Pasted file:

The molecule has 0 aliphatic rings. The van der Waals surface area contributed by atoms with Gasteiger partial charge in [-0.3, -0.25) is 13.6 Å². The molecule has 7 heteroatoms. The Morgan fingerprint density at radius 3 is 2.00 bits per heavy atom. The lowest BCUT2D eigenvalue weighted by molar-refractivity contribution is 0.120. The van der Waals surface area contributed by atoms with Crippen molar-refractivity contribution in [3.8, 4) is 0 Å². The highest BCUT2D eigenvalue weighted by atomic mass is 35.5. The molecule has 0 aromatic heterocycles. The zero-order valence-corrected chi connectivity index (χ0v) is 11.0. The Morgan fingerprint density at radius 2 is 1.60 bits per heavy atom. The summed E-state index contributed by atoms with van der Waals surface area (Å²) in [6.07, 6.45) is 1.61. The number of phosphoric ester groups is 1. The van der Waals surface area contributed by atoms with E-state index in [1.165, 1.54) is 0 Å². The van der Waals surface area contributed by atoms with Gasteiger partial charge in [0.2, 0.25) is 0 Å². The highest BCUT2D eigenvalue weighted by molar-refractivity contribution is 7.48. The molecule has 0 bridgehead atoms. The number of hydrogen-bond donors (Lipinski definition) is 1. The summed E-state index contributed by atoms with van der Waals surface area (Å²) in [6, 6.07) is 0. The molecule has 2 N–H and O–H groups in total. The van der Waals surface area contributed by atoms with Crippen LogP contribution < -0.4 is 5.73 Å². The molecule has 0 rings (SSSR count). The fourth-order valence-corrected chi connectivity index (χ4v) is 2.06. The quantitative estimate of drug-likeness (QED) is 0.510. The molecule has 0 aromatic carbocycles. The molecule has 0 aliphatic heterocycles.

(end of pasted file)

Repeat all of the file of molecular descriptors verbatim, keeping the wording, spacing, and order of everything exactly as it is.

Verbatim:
The molecule has 0 aliphatic rings. The van der Waals surface area contributed by atoms with Gasteiger partial charge in [-0.3, -0.25) is 13.6 Å². The molecule has 7 heteroatoms. The Morgan fingerprint density at radius 3 is 2.00 bits per heavy atom. The lowest BCUT2D eigenvalue weighted by molar-refractivity contribution is 0.120. The van der Waals surface area contributed by atoms with Crippen molar-refractivity contribution in [3.8, 4) is 0 Å². The highest BCUT2D eigenvalue weighted by atomic mass is 35.5. The molecule has 0 aromatic heterocycles. The zero-order valence-corrected chi connectivity index (χ0v) is 11.0. The Morgan fingerprint density at radius 2 is 1.60 bits per heavy atom. The summed E-state index contributed by atoms with van der Waals surface area (Å²) in [6.07, 6.45) is 1.61. The number of phosphoric ester groups is 1. The van der Waals surface area contributed by atoms with E-state index in [1.165, 1.54) is 0 Å². The van der Waals surface area contributed by atoms with Gasteiger partial charge in [0.2, 0.25) is 0 Å². The highest BCUT2D eigenvalue weighted by molar-refractivity contribution is 7.48. The molecule has 0 bridgehead atoms. The number of hydrogen-bond donors (Lipinski definition) is 1. The summed E-state index contributed by atoms with van der Waals surface area (Å²) in [6, 6.07) is 0. The molecule has 2 N–H and O–H groups in total. The van der Waals surface area contributed by atoms with Crippen LogP contribution < -0.4 is 5.73 Å². The molecule has 0 rings (SSSR count). The fourth-order valence-corrected chi connectivity index (χ4v) is 2.06. The quantitative estimate of drug-likeness (QED) is 0.510. The molecule has 0 aromatic carbocycles. The molecule has 0 aliphatic heterocycles.